Then came the last part. It was about Grandma and Ted -- not our Teddy, but the Teddy that our Teddy was named after -- Grandpa Ted, Grandma's husband, her soulmate, as Brian called him. Brian spoke about all of the things that his grandparents had done together. And that's when Brian's tears came. A lot of them. He fought on. He spoke about Grandma losing her soulmate decades ago and he struggled, really struggled, to get out one particular sentence. I'll never forget that sentence. How can a person go on without their soulmate? That was it.

Of course, I was bawling too, along with everyone sitting behind me and in front of me. But my cry was a really strange cry, like I have never experienced before. It had to do mostly with love, not just fear or sadness, and I hadn't cried for anything but fear or sadness in so long that I didn't even remember that there could be another reason.

Brian powered on. He finished what he had written, about his grandparents being reunited, and about how much everyone loved his Grandma. When Brian was done, there wasn't a soul in that church that didn't know how much love there is between Brian's grandparents. I also don't think there was a soul in that building who hadn't deduced how much love there is between their eloquent grandson and his bald wife.

I have never held Brian's hand as tight as I did when he got back to the pew.

When I posted the eulogy that night (HERE), I went back and read the last part that Brian had written -- the part that made him cry so much. And I realized that when he said it at the church, he changed one word -- where he had written, How can a person go on without her soulmate? he had instead said, How can a person go on without their soulmate? (For you total nerds out there -- like me -- yes, Brian knows it should be without "his or her" soulmate but trust me, this was one of those times when grammar was irrelevant.)

Brian and I don't talk about my cancer much anymore, not that we ever talked about it much to begin with. Most of our cancer-related discussions have involved the logistics of treatments, doctors appointments, and kid schedules, or the incredible experiences we have had on this ride (like the Pink Out the Rink night, for one example). But every now and then, when I least expect it, and I mean least expect it, I see what all of this has done to Brian. I have never seen it more clearly than I did when he stood on the podium last Friday (and the We Bought a Zoo night was tough to beat).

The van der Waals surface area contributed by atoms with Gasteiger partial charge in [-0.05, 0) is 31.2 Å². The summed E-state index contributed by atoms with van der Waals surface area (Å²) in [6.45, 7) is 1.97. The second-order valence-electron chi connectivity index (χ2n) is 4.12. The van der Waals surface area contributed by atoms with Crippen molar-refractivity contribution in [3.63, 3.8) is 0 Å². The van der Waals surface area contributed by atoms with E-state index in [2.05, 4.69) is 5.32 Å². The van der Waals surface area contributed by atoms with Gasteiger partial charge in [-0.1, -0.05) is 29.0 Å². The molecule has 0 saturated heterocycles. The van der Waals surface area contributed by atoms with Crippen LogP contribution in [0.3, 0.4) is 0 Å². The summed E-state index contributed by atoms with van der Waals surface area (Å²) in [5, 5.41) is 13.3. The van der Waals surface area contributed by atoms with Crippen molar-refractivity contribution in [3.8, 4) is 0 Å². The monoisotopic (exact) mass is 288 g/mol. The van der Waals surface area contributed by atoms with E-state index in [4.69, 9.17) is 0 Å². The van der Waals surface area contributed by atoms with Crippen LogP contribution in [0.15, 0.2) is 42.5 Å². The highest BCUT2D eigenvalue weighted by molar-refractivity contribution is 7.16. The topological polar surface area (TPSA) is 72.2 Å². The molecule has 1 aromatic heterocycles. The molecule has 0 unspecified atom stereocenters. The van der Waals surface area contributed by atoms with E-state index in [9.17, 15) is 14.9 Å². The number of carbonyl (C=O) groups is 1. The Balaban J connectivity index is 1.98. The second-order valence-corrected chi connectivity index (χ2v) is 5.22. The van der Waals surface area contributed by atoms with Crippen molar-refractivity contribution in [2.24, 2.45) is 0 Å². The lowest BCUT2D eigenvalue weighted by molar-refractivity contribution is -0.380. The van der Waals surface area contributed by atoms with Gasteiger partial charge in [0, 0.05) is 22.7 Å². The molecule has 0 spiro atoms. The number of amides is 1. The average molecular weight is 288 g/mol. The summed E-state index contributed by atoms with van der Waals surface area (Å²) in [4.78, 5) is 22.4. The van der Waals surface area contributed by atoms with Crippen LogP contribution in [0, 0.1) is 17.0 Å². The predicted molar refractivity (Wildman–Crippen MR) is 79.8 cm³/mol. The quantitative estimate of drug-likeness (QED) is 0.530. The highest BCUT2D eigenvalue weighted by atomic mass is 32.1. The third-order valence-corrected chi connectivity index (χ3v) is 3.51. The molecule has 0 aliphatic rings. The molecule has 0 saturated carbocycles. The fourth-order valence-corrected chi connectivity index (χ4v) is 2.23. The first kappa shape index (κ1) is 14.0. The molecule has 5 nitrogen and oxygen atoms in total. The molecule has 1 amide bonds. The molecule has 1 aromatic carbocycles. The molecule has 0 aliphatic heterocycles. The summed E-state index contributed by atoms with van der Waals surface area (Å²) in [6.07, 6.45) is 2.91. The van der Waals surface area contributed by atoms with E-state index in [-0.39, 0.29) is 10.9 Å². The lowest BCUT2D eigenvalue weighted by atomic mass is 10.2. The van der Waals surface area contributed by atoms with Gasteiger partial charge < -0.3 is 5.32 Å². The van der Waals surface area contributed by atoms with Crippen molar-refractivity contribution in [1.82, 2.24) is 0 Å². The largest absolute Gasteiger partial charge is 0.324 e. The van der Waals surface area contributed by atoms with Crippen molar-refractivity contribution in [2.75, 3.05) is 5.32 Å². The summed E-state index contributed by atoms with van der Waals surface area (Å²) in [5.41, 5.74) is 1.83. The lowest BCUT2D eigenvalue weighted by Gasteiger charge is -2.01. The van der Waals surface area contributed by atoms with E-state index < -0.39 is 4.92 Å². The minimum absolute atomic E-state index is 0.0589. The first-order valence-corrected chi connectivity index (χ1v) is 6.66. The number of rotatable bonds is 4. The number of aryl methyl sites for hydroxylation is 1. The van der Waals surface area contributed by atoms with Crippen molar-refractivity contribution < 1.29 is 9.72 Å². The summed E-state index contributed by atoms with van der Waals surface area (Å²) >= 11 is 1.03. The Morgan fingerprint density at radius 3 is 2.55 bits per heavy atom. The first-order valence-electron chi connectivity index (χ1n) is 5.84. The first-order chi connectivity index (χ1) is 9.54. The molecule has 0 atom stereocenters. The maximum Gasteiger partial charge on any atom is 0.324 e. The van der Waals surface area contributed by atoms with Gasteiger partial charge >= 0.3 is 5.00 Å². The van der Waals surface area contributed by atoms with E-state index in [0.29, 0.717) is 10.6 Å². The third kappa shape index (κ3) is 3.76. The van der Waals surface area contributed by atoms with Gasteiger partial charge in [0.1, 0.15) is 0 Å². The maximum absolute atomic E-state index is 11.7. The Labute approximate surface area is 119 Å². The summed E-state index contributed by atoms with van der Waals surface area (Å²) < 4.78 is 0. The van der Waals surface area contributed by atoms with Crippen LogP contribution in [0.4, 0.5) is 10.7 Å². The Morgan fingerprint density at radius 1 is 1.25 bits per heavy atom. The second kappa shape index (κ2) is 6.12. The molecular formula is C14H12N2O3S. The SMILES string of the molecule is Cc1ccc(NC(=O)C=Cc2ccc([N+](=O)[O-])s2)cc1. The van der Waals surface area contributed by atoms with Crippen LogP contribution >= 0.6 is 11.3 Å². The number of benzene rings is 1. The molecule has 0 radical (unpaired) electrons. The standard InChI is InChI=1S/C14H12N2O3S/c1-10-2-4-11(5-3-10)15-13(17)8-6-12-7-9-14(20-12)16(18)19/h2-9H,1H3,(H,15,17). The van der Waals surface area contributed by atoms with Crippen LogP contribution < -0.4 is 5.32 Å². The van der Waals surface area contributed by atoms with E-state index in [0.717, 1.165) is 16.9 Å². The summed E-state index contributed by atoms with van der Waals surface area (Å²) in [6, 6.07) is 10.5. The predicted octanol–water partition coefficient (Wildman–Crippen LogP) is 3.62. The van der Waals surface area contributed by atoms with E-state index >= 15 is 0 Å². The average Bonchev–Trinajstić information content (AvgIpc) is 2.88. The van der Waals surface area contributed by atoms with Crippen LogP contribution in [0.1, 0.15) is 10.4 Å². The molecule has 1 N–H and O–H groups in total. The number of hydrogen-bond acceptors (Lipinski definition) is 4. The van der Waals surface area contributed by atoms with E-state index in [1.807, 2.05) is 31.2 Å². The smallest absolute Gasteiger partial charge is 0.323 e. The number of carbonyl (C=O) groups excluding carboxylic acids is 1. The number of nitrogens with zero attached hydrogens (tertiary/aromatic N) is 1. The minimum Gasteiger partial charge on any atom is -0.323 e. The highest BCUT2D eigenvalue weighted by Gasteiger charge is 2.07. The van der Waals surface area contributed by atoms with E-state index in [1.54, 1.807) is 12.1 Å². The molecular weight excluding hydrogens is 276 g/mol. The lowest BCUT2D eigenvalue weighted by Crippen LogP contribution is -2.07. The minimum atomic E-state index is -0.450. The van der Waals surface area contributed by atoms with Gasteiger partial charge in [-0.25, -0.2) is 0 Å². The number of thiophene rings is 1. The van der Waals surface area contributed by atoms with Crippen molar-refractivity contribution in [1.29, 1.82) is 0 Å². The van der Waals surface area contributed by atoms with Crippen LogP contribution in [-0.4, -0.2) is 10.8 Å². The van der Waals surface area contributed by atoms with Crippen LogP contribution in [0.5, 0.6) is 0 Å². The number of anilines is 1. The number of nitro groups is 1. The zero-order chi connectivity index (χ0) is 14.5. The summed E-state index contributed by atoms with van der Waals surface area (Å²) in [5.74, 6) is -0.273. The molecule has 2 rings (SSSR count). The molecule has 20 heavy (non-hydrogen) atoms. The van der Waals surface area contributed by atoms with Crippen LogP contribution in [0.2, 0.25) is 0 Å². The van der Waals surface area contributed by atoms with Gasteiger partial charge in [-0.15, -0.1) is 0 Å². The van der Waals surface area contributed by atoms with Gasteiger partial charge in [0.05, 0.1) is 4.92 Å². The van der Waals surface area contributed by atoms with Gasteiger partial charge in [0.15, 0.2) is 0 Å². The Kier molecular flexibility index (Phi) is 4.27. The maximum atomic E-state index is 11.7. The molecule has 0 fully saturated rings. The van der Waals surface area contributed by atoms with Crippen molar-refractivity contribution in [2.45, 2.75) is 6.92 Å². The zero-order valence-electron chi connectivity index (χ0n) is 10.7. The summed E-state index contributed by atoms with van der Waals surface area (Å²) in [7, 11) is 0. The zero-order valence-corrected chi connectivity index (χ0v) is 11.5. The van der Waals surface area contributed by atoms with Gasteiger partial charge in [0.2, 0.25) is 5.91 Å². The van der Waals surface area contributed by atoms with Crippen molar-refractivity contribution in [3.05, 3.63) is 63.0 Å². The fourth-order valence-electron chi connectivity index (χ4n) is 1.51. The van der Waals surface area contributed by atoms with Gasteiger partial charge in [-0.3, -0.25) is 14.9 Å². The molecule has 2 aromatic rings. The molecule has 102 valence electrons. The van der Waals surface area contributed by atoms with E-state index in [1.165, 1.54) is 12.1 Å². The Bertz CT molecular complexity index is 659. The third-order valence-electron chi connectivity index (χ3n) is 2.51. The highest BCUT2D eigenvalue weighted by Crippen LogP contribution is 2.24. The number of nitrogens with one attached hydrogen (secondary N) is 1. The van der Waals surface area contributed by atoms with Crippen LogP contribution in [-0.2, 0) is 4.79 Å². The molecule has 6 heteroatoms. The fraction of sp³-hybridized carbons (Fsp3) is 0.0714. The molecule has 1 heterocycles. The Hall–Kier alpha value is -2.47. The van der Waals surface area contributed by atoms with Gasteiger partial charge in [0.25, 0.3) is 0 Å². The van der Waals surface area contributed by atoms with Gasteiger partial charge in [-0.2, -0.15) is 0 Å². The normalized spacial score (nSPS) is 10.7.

I had absolutely no intention of writing today, but this post burst out of my fingertips in less than 30 minutes, so it hasn't detracted too much from the work I need to complete. Where did this come from? you may ask. Here's where.

When I turned on my laptop and opened up Pandora before I started working at my kitchen table this morning, the second song that came on my station was Little Wonders. I took that as a good sign since I've written about that song before (HERE) and never even gave it the official thumbs up on Pandora. But it was the first song that came on today that really caught my attention. It was one that I have heard at least a hundred times before, but I've never really listened to it or read the lyrics (and I'm one of those people that can never figure out lyrics by just listening -- if I try, I come up with some pretty wacky things -- Teddy inherited that trait from me, which is why he loves Survivor's, "I am the Tiger").

For some reason, though, I stopped and read the lyrics on the Pandora screen. The song resonated in me and out of nowhere, I was crying. And the cry felt the same as the one from last Friday -- hard to explain and really powerful -- not so much about fear or sadness, but instead, about really deep love.

I gave myself a minute. Then it was time to get to work.

"Wherever You Will Go" 
By: The Calling

So lately, I've been wonderin'
Who will be there to take my place
When I'm gone, you'll need love
To light the shadows on your face
If a great wave should fall
It would fall upon us all
Then between the sand and stone
Could you make it on your own?

If I could, then I would
I'll go wherever you will go
Way up high or down low
I'll go wherever you will go

And maybe, I'll find out
The way to make it back someday
To watch you, to guide you
Through the darkest of your days
If a great wave should fall
It would fall upon us all
Well I hope there's someone out there
Who can bring me back to you


Runaway with my heart
Runaway with my hope
Runaway with my love

I know now, just quite how
My life and love might still go on
In your heart and your mind
I'll stay with you for all of time


If I could turn back time
I'll go wherever you will go
If I could make you mine
I'll go wherever you will go